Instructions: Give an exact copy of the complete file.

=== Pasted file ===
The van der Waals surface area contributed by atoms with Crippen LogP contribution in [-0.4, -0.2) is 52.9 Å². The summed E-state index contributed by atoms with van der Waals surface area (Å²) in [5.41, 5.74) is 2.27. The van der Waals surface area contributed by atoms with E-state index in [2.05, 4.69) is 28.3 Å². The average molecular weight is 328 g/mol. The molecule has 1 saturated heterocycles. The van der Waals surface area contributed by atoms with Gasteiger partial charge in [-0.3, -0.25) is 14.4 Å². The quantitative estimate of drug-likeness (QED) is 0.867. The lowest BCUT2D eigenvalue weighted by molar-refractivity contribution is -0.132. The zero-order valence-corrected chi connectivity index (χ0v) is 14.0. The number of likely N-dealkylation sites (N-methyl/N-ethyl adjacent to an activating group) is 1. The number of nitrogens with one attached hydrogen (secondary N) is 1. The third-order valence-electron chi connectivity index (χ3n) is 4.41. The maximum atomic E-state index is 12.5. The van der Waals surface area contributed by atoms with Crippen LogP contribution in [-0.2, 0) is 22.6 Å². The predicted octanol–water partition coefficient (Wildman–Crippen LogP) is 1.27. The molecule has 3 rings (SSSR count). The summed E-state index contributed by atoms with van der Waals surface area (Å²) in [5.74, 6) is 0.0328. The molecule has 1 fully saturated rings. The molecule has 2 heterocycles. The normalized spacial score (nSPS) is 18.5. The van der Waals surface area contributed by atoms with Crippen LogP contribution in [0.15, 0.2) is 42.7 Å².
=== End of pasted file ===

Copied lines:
The van der Waals surface area contributed by atoms with Crippen LogP contribution in [-0.4, -0.2) is 52.9 Å². The summed E-state index contributed by atoms with van der Waals surface area (Å²) in [5.41, 5.74) is 2.27. The van der Waals surface area contributed by atoms with E-state index in [2.05, 4.69) is 28.3 Å². The average molecular weight is 328 g/mol. The molecule has 1 saturated heterocycles. The van der Waals surface area contributed by atoms with Gasteiger partial charge in [-0.3, -0.25) is 14.4 Å². The quantitative estimate of drug-likeness (QED) is 0.867. The lowest BCUT2D eigenvalue weighted by molar-refractivity contribution is -0.132. The zero-order valence-corrected chi connectivity index (χ0v) is 14.0. The number of likely N-dealkylation sites (N-methyl/N-ethyl adjacent to an activating group) is 1. The number of nitrogens with one attached hydrogen (secondary N) is 1. The third-order valence-electron chi connectivity index (χ3n) is 4.41. The maximum atomic E-state index is 12.5. The van der Waals surface area contributed by atoms with Crippen LogP contribution in [-0.2, 0) is 22.6 Å². The predicted octanol–water partition coefficient (Wildman–Crippen LogP) is 1.27. The molecule has 3 rings (SSSR count). The summed E-state index contributed by atoms with van der Waals surface area (Å²) in [5.74, 6) is 0.0328. The molecule has 1 fully saturated rings. The molecule has 2 heterocycles. The normalized spacial score (nSPS) is 18.5. The van der Waals surface area contributed by atoms with Crippen LogP contribution in [0.15, 0.2) is 42.7 Å².